- Soliciting the reality of their competitive positions—their strength in their markets, their quality and how it compares with others’, what their customers think, why their "non-customers" aren’t their customers, the potency of their competitors, and so on—and then building appropriate strategies to strengthen their position.
Be open—tell the truth.
Finally, managers build trust by being honest. They tell employees what they know—and they tell employees what they don’t know.
They tell employees how they’re really doing and where they stand, especially when the two are not the same. They talk openly about results, not what they would like them to be. They make criticism okay, and they listen to it, whether it’s accurate or not. Managers who are good at building trust say, "It’s really important that I hear your criticism. I realize that in the real world, that’s difficult—so please tell me what I can do that will make it safe for you to tell me what’s real, not what’s Memorex."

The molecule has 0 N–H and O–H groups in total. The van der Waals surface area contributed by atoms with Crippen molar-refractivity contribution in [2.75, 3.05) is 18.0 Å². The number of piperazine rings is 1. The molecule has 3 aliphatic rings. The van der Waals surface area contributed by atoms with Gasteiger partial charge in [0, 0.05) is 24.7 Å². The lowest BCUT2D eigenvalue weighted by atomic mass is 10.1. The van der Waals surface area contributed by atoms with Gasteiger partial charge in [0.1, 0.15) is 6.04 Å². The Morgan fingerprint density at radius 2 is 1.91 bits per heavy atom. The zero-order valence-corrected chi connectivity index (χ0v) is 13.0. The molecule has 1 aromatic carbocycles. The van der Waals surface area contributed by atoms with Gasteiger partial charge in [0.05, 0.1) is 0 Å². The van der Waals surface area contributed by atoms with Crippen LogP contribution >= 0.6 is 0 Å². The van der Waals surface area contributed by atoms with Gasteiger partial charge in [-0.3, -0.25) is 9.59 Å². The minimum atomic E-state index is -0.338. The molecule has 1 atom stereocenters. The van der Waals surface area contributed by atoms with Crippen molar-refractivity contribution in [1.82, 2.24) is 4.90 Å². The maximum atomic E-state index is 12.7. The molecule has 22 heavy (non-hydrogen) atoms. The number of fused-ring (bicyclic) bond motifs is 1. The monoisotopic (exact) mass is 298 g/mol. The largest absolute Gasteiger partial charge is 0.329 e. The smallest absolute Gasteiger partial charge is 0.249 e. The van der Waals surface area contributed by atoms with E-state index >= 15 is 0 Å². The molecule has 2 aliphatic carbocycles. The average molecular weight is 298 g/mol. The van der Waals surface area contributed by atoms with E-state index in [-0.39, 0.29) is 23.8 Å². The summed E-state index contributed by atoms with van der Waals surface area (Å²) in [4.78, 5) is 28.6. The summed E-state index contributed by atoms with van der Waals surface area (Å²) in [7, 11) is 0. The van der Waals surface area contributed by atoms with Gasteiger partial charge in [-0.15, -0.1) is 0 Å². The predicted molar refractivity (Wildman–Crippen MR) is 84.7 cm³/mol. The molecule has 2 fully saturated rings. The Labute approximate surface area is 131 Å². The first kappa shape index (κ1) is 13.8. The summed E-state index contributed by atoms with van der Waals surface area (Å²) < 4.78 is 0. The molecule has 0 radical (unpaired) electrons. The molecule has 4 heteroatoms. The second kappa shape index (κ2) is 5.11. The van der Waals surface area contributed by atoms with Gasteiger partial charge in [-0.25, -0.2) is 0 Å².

These managers also communicate without "unintended obfuscation." They speak English, not business babble. So, for example, one manager who was trying to determine why an empowerment initiative had failed said to his employees, "The truth is I don’t have a clue about what this "empowerment" stuff really means. I think it may be a new word for delegation."
In this day when many employees feel insecure, and when they regularly en-counter stress-producing events that are beyond their control, trust-building managers do one more thing—they recognize and help their employees recognize that nobody on their death bed ever said, "If only I had worked more."
Workforce, August 1998, Vol.77, No. 8, pp. 101-102.